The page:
Ask any writer or professor. Read any book or blog, and they will tell you that one of the best ways to learn how to write is to read.
This is very good advice. Problem is that, more often than not, I find myself getting lost in the story rather than dissecting authorial technique.
Maybe it’s because when I pick up a book, I’m doing so as a consumer rather than a critic. Sure, I might go back to see if I can figure out how the author pulled off that neat trick with characterization or setting, but when it comes to reading, my primary aim is always to enjoy a good story.
There have been many times when critics have lambasted some of my favorite books, calling out the authors for purple prose or poor characterization or weak plots, basic skills everyone should master before attempting a novel. They call the author an amateur, a hack, a bad writer.
I don’t care. I still love them.
When it comes to books, I only have one rule: don’t bore me.
Sounds simple enough, but it’s more challenging than you might think. I have a notoriously short attention span. For an author to keep me reading for three hundred pages requires a great deal of skill. If the story sags for more than a few pages, then I’m done. Bottom line: if a writer is going to explore the human condition, preach altruism, or flex his literary muscles at me, then he’d better wrap it all up in one hell of a story.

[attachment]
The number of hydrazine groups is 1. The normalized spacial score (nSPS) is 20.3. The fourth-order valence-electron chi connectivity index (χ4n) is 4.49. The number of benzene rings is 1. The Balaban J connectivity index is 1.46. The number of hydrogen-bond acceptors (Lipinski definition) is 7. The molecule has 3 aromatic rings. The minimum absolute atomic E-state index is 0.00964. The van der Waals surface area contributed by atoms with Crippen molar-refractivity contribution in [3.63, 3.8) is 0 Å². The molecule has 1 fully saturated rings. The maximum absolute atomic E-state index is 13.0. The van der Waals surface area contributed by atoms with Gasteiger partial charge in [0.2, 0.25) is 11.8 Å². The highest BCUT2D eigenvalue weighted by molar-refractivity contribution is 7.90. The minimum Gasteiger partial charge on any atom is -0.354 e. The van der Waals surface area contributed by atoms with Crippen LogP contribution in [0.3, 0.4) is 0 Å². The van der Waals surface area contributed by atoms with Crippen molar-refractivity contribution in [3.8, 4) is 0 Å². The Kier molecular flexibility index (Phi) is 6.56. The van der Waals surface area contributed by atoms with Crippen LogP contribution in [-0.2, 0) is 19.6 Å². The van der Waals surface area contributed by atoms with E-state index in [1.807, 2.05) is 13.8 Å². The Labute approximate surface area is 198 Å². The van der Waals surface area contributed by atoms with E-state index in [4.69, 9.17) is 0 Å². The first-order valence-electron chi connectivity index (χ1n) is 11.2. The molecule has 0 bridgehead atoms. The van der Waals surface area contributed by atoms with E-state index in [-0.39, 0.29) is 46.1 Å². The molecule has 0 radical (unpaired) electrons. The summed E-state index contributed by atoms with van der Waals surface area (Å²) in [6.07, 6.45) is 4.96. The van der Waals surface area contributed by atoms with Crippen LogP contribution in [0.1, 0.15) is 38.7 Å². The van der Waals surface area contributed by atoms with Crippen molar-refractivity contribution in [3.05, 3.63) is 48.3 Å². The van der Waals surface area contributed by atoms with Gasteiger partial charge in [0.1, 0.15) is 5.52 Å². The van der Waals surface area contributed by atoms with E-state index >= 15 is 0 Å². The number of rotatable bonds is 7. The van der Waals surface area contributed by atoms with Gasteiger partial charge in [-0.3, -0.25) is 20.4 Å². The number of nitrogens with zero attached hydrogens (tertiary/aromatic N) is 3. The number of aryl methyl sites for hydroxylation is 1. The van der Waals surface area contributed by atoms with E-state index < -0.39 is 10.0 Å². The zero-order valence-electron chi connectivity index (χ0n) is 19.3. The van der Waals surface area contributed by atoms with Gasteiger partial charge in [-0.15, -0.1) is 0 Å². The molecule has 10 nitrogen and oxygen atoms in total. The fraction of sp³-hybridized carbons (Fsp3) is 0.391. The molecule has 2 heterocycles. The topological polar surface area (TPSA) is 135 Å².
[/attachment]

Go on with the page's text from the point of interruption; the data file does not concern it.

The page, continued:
This attitude has made it difficult for me to develop a critical eye, but I’m slowly learning how to look for what works in other people’s stories, and by extension, my own. There is just as much to learn from poorly written books as there is in stories written by master storytellers.
Still, nothing compares to the rush of diving into a great story and not coming up for air until it’s over. Knowing that I can always go back and figure out how the author captured my attention is just icing on the cake.
What about you? How do you find balance between your own consumer and critic?